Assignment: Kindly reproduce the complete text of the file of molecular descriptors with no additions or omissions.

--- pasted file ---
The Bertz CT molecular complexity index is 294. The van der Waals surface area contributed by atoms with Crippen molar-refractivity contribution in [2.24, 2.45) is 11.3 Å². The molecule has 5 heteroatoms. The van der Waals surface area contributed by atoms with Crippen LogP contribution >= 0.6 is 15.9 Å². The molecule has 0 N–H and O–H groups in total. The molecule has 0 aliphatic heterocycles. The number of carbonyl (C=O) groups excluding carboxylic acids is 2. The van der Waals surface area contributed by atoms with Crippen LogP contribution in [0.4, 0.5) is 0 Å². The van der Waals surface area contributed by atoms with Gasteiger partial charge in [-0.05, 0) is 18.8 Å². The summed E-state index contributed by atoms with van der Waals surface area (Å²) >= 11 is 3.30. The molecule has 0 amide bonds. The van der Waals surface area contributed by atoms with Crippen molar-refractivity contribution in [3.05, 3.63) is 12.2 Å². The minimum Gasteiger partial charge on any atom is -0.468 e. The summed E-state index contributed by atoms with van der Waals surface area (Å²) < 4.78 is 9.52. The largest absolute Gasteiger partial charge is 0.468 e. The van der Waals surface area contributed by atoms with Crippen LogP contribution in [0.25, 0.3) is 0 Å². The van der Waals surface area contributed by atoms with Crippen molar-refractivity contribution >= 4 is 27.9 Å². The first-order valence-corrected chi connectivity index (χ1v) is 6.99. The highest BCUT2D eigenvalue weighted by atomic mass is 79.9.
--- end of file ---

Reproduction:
The Bertz CT molecular complexity index is 294. The van der Waals surface area contributed by atoms with Crippen molar-refractivity contribution in [2.24, 2.45) is 11.3 Å². The molecule has 5 heteroatoms. The van der Waals surface area contributed by atoms with Crippen LogP contribution >= 0.6 is 15.9 Å². The molecule has 0 N–H and O–H groups in total. The molecule has 0 aliphatic heterocycles. The number of carbonyl (C=O) groups excluding carboxylic acids is 2. The van der Waals surface area contributed by atoms with Crippen LogP contribution in [0.4, 0.5) is 0 Å². The van der Waals surface area contributed by atoms with Gasteiger partial charge in [-0.05, 0) is 18.8 Å². The summed E-state index contributed by atoms with van der Waals surface area (Å²) >= 11 is 3.30. The molecule has 0 amide bonds. The van der Waals surface area contributed by atoms with Crippen molar-refractivity contribution in [3.05, 3.63) is 12.2 Å². The minimum Gasteiger partial charge on any atom is -0.468 e. The summed E-state index contributed by atoms with van der Waals surface area (Å²) < 4.78 is 9.52. The largest absolute Gasteiger partial charge is 0.468 e. The van der Waals surface area contributed by atoms with Crippen LogP contribution in [0.25, 0.3) is 0 Å². The van der Waals surface area contributed by atoms with Crippen molar-refractivity contribution >= 4 is 27.9 Å². The first-order valence-corrected chi connectivity index (χ1v) is 6.99. The highest BCUT2D eigenvalue weighted by atomic mass is 79.9.